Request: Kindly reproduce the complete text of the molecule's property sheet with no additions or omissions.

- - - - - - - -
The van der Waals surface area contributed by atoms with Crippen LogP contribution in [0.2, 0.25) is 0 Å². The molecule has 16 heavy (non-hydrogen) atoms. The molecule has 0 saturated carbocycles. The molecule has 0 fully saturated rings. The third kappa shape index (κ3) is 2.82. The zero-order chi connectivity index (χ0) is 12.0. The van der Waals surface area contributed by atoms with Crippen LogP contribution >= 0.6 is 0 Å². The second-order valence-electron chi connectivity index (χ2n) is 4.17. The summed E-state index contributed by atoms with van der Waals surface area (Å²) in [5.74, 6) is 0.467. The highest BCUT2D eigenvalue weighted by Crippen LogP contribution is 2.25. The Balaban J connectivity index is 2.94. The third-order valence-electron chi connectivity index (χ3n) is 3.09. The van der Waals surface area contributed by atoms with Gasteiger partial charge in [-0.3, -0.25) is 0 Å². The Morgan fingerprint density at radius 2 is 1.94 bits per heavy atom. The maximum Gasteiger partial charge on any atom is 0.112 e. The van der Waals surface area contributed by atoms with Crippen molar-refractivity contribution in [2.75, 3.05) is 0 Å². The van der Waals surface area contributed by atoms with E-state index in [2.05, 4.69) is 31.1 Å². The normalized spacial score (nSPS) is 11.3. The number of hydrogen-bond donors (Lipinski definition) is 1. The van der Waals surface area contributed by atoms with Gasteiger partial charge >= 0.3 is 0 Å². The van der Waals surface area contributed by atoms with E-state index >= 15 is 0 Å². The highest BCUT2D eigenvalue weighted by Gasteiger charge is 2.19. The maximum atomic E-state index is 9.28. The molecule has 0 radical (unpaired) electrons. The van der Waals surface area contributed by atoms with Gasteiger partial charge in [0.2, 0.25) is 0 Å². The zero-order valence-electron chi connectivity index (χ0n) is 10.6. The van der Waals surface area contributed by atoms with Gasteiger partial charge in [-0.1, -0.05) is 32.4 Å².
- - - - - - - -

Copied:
The van der Waals surface area contributed by atoms with Crippen LogP contribution in [0.2, 0.25) is 0 Å². The molecule has 16 heavy (non-hydrogen) atoms. The molecule has 0 saturated carbocycles. The molecule has 0 fully saturated rings. The third kappa shape index (κ3) is 2.82. The zero-order chi connectivity index (χ0) is 12.0. The van der Waals surface area contributed by atoms with Crippen LogP contribution >= 0.6 is 0 Å². The second-order valence-electron chi connectivity index (χ2n) is 4.17. The summed E-state index contributed by atoms with van der Waals surface area (Å²) in [5.74, 6) is 0.467. The highest BCUT2D eigenvalue weighted by Crippen LogP contribution is 2.25. The Balaban J connectivity index is 2.94. The third-order valence-electron chi connectivity index (χ3n) is 3.09. The van der Waals surface area contributed by atoms with Gasteiger partial charge in [-0.3, -0.25) is 0 Å². The Morgan fingerprint density at radius 2 is 1.94 bits per heavy atom. The maximum Gasteiger partial charge on any atom is 0.112 e. The van der Waals surface area contributed by atoms with Crippen molar-refractivity contribution in [2.75, 3.05) is 0 Å². The van der Waals surface area contributed by atoms with E-state index in [2.05, 4.69) is 31.1 Å². The normalized spacial score (nSPS) is 11.3. The number of hydrogen-bond donors (Lipinski definition) is 1. The van der Waals surface area contributed by atoms with Gasteiger partial charge >= 0.3 is 0 Å². The van der Waals surface area contributed by atoms with E-state index >= 15 is 0 Å². The highest BCUT2D eigenvalue weighted by Gasteiger charge is 2.19. The maximum atomic E-state index is 9.28. The molecule has 0 radical (unpaired) electrons. The van der Waals surface area contributed by atoms with Gasteiger partial charge in [0.2, 0.25) is 0 Å². The zero-order valence-electron chi connectivity index (χ0n) is 10.6. The van der Waals surface area contributed by atoms with Gasteiger partial charge in [-0.1, -0.05) is 32.4 Å².